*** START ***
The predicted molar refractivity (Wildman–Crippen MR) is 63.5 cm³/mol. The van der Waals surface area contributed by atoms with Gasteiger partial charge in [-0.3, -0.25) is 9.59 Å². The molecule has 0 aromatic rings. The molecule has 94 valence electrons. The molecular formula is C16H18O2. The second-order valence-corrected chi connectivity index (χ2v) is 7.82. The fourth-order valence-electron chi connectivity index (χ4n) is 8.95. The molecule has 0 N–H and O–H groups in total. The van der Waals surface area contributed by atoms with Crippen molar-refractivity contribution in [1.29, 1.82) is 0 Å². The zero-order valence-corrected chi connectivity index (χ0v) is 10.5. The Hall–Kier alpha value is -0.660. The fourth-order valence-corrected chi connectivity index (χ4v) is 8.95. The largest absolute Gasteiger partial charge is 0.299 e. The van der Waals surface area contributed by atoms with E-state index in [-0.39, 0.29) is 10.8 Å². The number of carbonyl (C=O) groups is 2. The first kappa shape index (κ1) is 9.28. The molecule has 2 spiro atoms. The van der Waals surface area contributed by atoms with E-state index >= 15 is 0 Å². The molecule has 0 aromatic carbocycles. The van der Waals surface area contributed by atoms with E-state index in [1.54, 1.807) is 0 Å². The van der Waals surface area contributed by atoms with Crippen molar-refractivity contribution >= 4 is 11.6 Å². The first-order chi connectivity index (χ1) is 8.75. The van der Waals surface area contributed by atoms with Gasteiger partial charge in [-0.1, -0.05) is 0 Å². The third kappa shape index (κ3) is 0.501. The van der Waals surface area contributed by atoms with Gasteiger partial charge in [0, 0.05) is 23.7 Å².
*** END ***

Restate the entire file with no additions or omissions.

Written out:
The predicted molar refractivity (Wildman–Crippen MR) is 63.5 cm³/mol. The van der Waals surface area contributed by atoms with Gasteiger partial charge in [-0.3, -0.25) is 9.59 Å². The molecule has 0 aromatic rings. The molecule has 94 valence electrons. The molecular formula is C16H18O2. The second-order valence-corrected chi connectivity index (χ2v) is 7.82. The fourth-order valence-electron chi connectivity index (χ4n) is 8.95. The molecule has 0 N–H and O–H groups in total. The van der Waals surface area contributed by atoms with Crippen molar-refractivity contribution in [1.29, 1.82) is 0 Å². The zero-order valence-corrected chi connectivity index (χ0v) is 10.5. The Hall–Kier alpha value is -0.660. The fourth-order valence-corrected chi connectivity index (χ4v) is 8.95. The largest absolute Gasteiger partial charge is 0.299 e. The van der Waals surface area contributed by atoms with E-state index in [-0.39, 0.29) is 10.8 Å². The number of carbonyl (C=O) groups is 2. The first kappa shape index (κ1) is 9.28. The molecule has 2 spiro atoms. The van der Waals surface area contributed by atoms with E-state index >= 15 is 0 Å². The molecule has 0 aromatic carbocycles. The van der Waals surface area contributed by atoms with E-state index in [1.54, 1.807) is 0 Å². The van der Waals surface area contributed by atoms with Crippen molar-refractivity contribution >= 4 is 11.6 Å². The first-order chi connectivity index (χ1) is 8.75. The van der Waals surface area contributed by atoms with Gasteiger partial charge in [-0.1, -0.05) is 0 Å². The third kappa shape index (κ3) is 0.501. The van der Waals surface area contributed by atoms with Gasteiger partial charge in [0, 0.05) is 23.7 Å².